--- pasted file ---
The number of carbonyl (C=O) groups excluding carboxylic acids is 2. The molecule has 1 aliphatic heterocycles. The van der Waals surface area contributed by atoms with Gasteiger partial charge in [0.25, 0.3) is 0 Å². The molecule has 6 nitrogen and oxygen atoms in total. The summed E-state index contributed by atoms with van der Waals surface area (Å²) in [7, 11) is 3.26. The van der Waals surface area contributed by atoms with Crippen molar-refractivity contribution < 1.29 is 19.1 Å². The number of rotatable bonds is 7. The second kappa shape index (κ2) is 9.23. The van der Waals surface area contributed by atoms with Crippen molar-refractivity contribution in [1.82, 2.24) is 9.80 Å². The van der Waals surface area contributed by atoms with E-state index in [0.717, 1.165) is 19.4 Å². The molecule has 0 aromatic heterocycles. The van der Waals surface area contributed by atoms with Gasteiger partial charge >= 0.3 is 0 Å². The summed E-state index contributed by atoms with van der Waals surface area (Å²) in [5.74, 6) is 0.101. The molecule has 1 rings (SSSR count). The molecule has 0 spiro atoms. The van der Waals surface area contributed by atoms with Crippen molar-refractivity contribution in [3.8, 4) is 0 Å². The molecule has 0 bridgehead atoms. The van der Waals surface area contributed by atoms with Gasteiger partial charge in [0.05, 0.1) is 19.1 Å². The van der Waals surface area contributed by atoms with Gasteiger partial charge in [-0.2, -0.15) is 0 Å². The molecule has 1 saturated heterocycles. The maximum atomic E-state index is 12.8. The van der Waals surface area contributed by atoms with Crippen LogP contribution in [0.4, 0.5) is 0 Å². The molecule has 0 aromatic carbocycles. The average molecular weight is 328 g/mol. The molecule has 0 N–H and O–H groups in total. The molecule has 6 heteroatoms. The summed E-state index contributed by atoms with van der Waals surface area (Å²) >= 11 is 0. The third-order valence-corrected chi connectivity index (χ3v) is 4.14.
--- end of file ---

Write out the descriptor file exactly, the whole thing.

The number of carbonyl (C=O) groups excluding carboxylic acids is 2. The molecule has 1 aliphatic heterocycles. The van der Waals surface area contributed by atoms with Gasteiger partial charge in [0.25, 0.3) is 0 Å². The molecule has 6 nitrogen and oxygen atoms in total. The summed E-state index contributed by atoms with van der Waals surface area (Å²) in [7, 11) is 3.26. The van der Waals surface area contributed by atoms with Crippen molar-refractivity contribution < 1.29 is 19.1 Å². The number of rotatable bonds is 7. The second kappa shape index (κ2) is 9.23. The van der Waals surface area contributed by atoms with Crippen molar-refractivity contribution in [1.82, 2.24) is 9.80 Å². The van der Waals surface area contributed by atoms with E-state index in [0.717, 1.165) is 19.4 Å². The molecule has 0 aromatic heterocycles. The van der Waals surface area contributed by atoms with Gasteiger partial charge >= 0.3 is 0 Å². The summed E-state index contributed by atoms with van der Waals surface area (Å²) in [5.74, 6) is 0.101. The molecule has 1 rings (SSSR count). The molecule has 0 spiro atoms. The van der Waals surface area contributed by atoms with Crippen molar-refractivity contribution in [3.8, 4) is 0 Å². The molecule has 0 bridgehead atoms. The van der Waals surface area contributed by atoms with Gasteiger partial charge in [0.05, 0.1) is 19.1 Å². The van der Waals surface area contributed by atoms with Gasteiger partial charge in [-0.2, -0.15) is 0 Å². The molecule has 1 saturated heterocycles. The maximum atomic E-state index is 12.8. The van der Waals surface area contributed by atoms with Crippen LogP contribution in [0.4, 0.5) is 0 Å². The molecule has 0 aromatic carbocycles. The average molecular weight is 328 g/mol. The molecule has 0 N–H and O–H groups in total. The molecule has 6 heteroatoms. The summed E-state index contributed by atoms with van der Waals surface area (Å²) >= 11 is 0. The third-order valence-corrected chi connectivity index (χ3v) is 4.14.